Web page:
[21 August 2013, ONAGAWA, JAPAN]
|© Japan Committee for UNICEF||Orange Houses just over one and a half years after completion, the project was initially launched to provide children with a place to play after school. Today, the functions of these Orange Houses have expanded to include various public services for local residents. On 21 August, Miyagi Association for UNICEF representative Eiko Igarashi visited the facilities and commented that, "The houses are being used so carefully that they still appear to be brand new."|
Onagawa (Miyagi) suffered a tremendous loss in the Great East Japan Earthquake, with a large portion of its population dying or missing. Onagawa was thus one area where the Japan Committee for UNICEF (JCU) focused its emergency and reconstruction assistance particularly during the first year following the disaster. Today, nearly two and a half years have passed and the facilities built through the generosity of JCU's donors continue to support the lives of local children and adults.
The little land left following the disaster was used for temporary housing, making securing places for children to safely play a common challenge across all the affected areas. This was a particularly serious challenge for Onagawa, where nearly 70 per cent of the town's buildings were washed away in the tsunami, making the need for a rapid response all the more important. For this reason, JCU provided trailer houses—which can be constructed in a very short timeframe—that could be used as a place where children could play safely after school regardless of weather conditions. The three trailer houses—dubbed "Orange Houses" because of their color—were completed by Christmas 2012 (one house was donated to Onagawa by actor Masatoshi Nakamura).
Today, nearly two years later, one of the Orange Houses has been converted into a local legal consultation center, one a child-rearing assistance center, and one a school counselor center. In this way these Orange Houses provide a diverse range of essential public services to community residents. An Onagawa Town official commented, "There is a shortage of private rooms where consultations can be held, so we are tremendously grateful for the Orange Houses."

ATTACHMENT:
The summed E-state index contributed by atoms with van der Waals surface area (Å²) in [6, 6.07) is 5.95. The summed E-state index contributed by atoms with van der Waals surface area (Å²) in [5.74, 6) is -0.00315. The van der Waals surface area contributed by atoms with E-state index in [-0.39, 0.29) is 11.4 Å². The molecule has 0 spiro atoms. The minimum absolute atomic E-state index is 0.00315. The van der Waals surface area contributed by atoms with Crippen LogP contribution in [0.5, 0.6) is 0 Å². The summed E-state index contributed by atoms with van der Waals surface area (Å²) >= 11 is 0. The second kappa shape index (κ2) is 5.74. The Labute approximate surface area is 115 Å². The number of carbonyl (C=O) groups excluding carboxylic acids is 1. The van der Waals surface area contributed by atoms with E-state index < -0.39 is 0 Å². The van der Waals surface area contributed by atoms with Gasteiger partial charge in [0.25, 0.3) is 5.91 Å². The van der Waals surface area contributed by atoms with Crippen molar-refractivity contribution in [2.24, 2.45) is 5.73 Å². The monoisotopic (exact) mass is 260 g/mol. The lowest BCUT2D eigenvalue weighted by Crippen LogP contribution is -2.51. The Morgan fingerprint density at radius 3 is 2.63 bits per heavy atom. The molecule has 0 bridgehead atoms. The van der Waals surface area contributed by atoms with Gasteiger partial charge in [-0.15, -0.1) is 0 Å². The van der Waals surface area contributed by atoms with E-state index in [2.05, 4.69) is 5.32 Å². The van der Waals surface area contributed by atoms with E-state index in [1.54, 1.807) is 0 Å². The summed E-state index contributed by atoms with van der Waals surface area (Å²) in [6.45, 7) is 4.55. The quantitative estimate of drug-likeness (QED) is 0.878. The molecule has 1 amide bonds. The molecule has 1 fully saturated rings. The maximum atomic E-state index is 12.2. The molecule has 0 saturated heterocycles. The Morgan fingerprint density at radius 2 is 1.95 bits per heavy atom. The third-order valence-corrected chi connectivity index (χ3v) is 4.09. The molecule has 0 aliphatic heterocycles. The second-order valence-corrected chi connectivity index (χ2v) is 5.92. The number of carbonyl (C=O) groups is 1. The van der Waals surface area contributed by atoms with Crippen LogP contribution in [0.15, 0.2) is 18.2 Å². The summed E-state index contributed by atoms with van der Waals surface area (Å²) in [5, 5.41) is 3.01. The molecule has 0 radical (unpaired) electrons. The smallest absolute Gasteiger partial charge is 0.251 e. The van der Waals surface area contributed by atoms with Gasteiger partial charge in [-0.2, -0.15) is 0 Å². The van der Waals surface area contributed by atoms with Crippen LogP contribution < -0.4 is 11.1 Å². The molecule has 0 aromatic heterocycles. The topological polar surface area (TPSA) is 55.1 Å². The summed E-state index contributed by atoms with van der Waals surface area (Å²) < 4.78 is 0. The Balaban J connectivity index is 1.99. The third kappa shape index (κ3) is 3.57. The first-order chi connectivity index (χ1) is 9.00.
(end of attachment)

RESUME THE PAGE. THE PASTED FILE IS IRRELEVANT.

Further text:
|© Japan Committee for UNICEF||The Chakkoi Picture Book Library at Onagawa Daini Primary School was created two years ago as part of the UNICEF Children's Mini Library project. The UNICEF blue painted on by volunteer artists and community members still shines bright to this day. Miyagi Association for UNICEF representative Eiko Igarashi commented that, "You could really tell how much they treasure the library by how well they have kept it up." A sign on the entrance reads "Nap Time". The library is also used for after-school activities.|
The UNICEF Children's Mini Library project was launched with the aim to restore smiles to the faces of children in the affected areas. Over 300,000 picture and children's books were donated from across Japan and distributed at kindergartens, preschools, primary schools and numerous Fukushima households with small children who were left unable to play outside.
Before the March 2011 disaster, Onagawa had been preparing to open a picture book library in June 2011. The tsunami, however, washed away the some 400,000 picture books that had been collected in preparation for opening. JCU responded by pulling together approximately 5,000 picture books from the UNICEF Children's Mini Library project, as well as donations from other civil society organizations and corporations.
Despite being unable to implement the initial plans to build a picture book library, JCU responded to a request from Onagawa by providing bookshelves and mats as part of its child friendly spaces assistance campaign. Artists volunteering in the planning, production and operation of the UNICEF Children's Mini Library project traveled to Onagawa to complete the Chakkoi Picture Book Library at an open space at Onagawa Daini Primary School on 10 May, two years after the disaster. In August 2013, the library reopened at the entrance of the stairwell to one of the school buildings, the strategic position enabling children to use the library even when the school is closed.
Today, the Chakkoi Picture Book Library is also used as a space for after-school activities. The picture and children's books generously donated from across Japan continue to provide a place for children to relax and learn.